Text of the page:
It’s rare that a club just gives away a first round investment for pennies on the dollar, but that’s exactly what D’Backs did this past December with Trevor Bauer. Less than two years after drafting him 3rd overall, Arizona decided they didn’t like his attitude, they didn’t appreciate his stubbornness, and so they shipped him to Cleveland for Didi Gregorius and a couple toss-ins. Again, teams just don’t do this sort of trade — they don’t give a front-of-the-rotation prospect a $3.4 million signing bonus, and then cut him loose 18 months later for a defense-first shortstop simply because the kid wouldn’t listen. The Diamondbacks did, though. And they did so because they felt they had the organizational pitching depth to offset the loss. A major factor in that decision was the guy they drafted four picks after Bauer in the 2011 draft, a guy named Archie Bradley.
Standing 6-4, 225, Bradley is an intimidating presence on the mound, bringing his fastball in the mid-upper-90s and changing speeds with an outstanding power breaking ball. The fastball-curve combo misses plenty of bats, as evidenced by the 20-year-old’s career 10.6 K/9. The fastball, in particular, is an elite pitch, a plus-plus weapon that he delivers with ease on a difficult downward angle. Judging by stuff alone, Bradley is one of the best arms in the minors, a top-5 guy. Command and control troubles, however, have so far delayed his breakout. In his first full season of pro ball, Bradley posted 3.84 ERA and a 1.26 WHIP across 136 IP in the Midwest League. He allowed only 87 hits in those innings, but his 84 walks were awful, likewise were the 17 wild pitches. He’s taken a step up to High-A in 2013, into the extremely hitter-friendly environment of the California League, and through three starts on the young season, his ERA sits at 0.51 and his K/BB at 27/6. Scouts are already saying his stuff is too good for the low minors, and I imagine he won’t be long for Visalia. Bradley has the type of arsenal that could garner MLB consideration late this year, but he’ll need to arrive at Double-A and continue throwing with command there first, not to mention his changeup could use some refining. Arrival sometime in 2014 is a much more reasonable expectation, but if he can start to tap into his ace-type potential, he’ll begin register on fantasy radars later this season.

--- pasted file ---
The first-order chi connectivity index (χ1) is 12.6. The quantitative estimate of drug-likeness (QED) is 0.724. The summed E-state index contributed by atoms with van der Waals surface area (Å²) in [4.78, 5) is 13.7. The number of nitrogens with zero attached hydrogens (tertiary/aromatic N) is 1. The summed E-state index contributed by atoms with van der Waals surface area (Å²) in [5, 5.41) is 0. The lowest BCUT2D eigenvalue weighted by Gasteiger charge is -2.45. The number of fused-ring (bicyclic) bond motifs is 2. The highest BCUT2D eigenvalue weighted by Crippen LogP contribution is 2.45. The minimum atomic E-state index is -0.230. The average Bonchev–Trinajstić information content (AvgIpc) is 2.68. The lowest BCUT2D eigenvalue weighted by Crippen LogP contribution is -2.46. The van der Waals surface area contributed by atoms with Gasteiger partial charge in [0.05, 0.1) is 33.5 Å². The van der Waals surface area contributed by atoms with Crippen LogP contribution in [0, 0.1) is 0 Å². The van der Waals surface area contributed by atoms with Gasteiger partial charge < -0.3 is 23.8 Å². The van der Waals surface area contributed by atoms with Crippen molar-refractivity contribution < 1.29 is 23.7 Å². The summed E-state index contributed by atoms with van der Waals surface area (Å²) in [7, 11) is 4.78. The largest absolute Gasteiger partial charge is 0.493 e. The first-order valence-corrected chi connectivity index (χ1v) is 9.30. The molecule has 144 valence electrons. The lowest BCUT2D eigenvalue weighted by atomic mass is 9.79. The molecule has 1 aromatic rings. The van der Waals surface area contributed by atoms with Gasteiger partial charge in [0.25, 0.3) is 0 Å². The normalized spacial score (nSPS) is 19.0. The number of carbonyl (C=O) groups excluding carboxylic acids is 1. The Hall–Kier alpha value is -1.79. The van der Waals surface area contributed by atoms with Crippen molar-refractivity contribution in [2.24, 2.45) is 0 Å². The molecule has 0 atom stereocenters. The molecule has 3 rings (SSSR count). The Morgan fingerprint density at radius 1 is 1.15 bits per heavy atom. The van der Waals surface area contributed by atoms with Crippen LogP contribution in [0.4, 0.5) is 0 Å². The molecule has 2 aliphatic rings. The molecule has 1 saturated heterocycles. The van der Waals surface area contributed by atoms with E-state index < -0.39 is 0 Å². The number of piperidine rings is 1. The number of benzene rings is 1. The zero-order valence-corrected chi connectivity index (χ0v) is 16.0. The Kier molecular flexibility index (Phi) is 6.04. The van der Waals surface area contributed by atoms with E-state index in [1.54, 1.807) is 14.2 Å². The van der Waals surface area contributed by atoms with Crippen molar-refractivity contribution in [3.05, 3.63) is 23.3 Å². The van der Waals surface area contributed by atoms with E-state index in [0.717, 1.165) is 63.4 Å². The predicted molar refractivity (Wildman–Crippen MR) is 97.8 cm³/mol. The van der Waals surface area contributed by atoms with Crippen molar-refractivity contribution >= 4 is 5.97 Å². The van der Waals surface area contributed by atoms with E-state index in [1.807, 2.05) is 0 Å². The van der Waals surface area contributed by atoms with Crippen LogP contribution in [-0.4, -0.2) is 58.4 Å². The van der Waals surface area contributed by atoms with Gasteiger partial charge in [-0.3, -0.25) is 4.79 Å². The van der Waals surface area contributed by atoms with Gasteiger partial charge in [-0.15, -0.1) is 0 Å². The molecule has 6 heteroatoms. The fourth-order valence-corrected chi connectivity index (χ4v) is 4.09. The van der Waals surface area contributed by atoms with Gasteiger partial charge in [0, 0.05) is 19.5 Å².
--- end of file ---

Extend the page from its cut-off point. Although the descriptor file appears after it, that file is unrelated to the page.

Drafted second overall last June, Buxton brings enormous, five-tool potential to the Midwest League this summer. In terms of athleticism, he’s undoubtedly among the most impressive prospects in the minors. Featuring plus-plus speed to go with plus grades for both power and AVG, the 19-year-old has the potential to develop into an All Star in center and a goldmine in the fantasy game. The common off-season thought on Buxton was that in his first season of full-season baseball, his immediate impact would be primarily defensive. Through 10 games and 41 PA with Cedar Rapids, though, Buxton is batting .441/.537/.706 with two homers and four stolen bases. Approach and in-game power were two facets of an impressive package that scouts figured would take time to develop, but if these first few weeks are any indicator, it appears as if his readiness was underestimated. Clearly there is a long way to go, and it’s reasonable to expect a prolonged slump at some point this season. Even so, Buxton needs to be considered among the top-tier of outfield prospects right now. I live just 40 minutes from a Midwest League ballpark, and this is the dude I’m most looking forward to seeing this summer. Can’t. Friggin. Wait.